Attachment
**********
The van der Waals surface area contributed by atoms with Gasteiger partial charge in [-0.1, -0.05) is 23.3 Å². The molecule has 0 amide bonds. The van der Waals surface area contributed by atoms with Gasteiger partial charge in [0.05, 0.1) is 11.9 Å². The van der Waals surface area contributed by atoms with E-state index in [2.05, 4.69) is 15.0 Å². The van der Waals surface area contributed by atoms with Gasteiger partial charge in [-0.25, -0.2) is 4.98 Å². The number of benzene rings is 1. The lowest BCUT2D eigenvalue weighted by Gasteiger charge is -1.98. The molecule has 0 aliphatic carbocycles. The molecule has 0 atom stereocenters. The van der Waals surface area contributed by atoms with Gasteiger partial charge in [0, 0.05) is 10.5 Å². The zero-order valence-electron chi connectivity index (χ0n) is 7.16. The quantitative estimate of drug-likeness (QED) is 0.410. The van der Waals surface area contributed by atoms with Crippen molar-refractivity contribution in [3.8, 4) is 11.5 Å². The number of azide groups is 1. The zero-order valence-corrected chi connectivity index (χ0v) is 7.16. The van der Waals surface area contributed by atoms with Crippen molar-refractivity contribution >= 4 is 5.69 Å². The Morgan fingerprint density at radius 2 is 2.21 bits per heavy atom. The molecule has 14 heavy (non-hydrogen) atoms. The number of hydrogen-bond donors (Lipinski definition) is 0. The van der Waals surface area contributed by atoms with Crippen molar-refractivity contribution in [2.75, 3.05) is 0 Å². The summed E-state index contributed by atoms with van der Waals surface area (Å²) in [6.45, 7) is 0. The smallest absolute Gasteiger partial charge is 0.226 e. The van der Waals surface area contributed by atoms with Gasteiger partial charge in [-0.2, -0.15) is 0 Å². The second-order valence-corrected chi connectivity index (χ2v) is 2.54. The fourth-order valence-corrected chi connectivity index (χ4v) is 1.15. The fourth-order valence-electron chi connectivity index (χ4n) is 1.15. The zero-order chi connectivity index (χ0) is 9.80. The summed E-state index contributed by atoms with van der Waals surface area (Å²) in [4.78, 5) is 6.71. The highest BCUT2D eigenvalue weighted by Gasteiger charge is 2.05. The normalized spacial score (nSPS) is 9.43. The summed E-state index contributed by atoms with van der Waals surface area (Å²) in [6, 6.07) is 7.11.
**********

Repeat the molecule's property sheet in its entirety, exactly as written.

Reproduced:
The van der Waals surface area contributed by atoms with Gasteiger partial charge in [-0.1, -0.05) is 23.3 Å². The molecule has 0 amide bonds. The van der Waals surface area contributed by atoms with Gasteiger partial charge in [0.05, 0.1) is 11.9 Å². The van der Waals surface area contributed by atoms with E-state index in [2.05, 4.69) is 15.0 Å². The van der Waals surface area contributed by atoms with Gasteiger partial charge in [-0.25, -0.2) is 4.98 Å². The number of benzene rings is 1. The lowest BCUT2D eigenvalue weighted by Gasteiger charge is -1.98. The molecule has 0 aliphatic carbocycles. The molecule has 0 atom stereocenters. The van der Waals surface area contributed by atoms with Gasteiger partial charge in [0, 0.05) is 10.5 Å². The zero-order valence-electron chi connectivity index (χ0n) is 7.16. The quantitative estimate of drug-likeness (QED) is 0.410. The van der Waals surface area contributed by atoms with Crippen molar-refractivity contribution in [3.8, 4) is 11.5 Å². The number of azide groups is 1. The zero-order valence-corrected chi connectivity index (χ0v) is 7.16. The van der Waals surface area contributed by atoms with Crippen molar-refractivity contribution >= 4 is 5.69 Å². The Morgan fingerprint density at radius 2 is 2.21 bits per heavy atom. The molecule has 14 heavy (non-hydrogen) atoms. The number of hydrogen-bond donors (Lipinski definition) is 0. The van der Waals surface area contributed by atoms with Crippen molar-refractivity contribution in [2.75, 3.05) is 0 Å². The summed E-state index contributed by atoms with van der Waals surface area (Å²) in [6.45, 7) is 0. The smallest absolute Gasteiger partial charge is 0.226 e. The van der Waals surface area contributed by atoms with Gasteiger partial charge in [-0.2, -0.15) is 0 Å². The second-order valence-corrected chi connectivity index (χ2v) is 2.54. The fourth-order valence-corrected chi connectivity index (χ4v) is 1.15. The fourth-order valence-electron chi connectivity index (χ4n) is 1.15. The zero-order chi connectivity index (χ0) is 9.80. The summed E-state index contributed by atoms with van der Waals surface area (Å²) in [4.78, 5) is 6.71. The highest BCUT2D eigenvalue weighted by Gasteiger charge is 2.05. The normalized spacial score (nSPS) is 9.43. The summed E-state index contributed by atoms with van der Waals surface area (Å²) in [6, 6.07) is 7.11.